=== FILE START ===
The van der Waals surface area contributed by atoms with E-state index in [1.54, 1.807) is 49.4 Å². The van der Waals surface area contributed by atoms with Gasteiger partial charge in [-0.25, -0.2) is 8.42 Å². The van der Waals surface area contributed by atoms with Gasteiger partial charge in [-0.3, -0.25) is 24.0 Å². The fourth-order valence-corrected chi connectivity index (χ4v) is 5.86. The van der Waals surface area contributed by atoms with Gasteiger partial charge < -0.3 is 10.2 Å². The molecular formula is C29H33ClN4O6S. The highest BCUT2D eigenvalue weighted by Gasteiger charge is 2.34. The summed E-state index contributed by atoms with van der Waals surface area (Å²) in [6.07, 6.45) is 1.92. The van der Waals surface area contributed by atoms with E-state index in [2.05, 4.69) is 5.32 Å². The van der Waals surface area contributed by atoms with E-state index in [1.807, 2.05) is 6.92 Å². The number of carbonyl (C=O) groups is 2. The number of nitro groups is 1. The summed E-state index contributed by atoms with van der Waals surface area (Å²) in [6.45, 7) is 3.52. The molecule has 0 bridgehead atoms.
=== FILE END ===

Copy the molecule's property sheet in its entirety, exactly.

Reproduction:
The van der Waals surface area contributed by atoms with E-state index in [1.54, 1.807) is 49.4 Å². The van der Waals surface area contributed by atoms with Gasteiger partial charge in [-0.25, -0.2) is 8.42 Å². The van der Waals surface area contributed by atoms with Gasteiger partial charge in [-0.3, -0.25) is 24.0 Å². The fourth-order valence-corrected chi connectivity index (χ4v) is 5.86. The van der Waals surface area contributed by atoms with Gasteiger partial charge < -0.3 is 10.2 Å². The molecular formula is C29H33ClN4O6S. The highest BCUT2D eigenvalue weighted by Gasteiger charge is 2.34. The summed E-state index contributed by atoms with van der Waals surface area (Å²) in [6.07, 6.45) is 1.92. The van der Waals surface area contributed by atoms with E-state index in [2.05, 4.69) is 5.32 Å². The van der Waals surface area contributed by atoms with E-state index in [1.807, 2.05) is 6.92 Å². The number of carbonyl (C=O) groups is 2. The number of nitro groups is 1. The summed E-state index contributed by atoms with van der Waals surface area (Å²) in [6.45, 7) is 3.52. The molecule has 0 bridgehead atoms.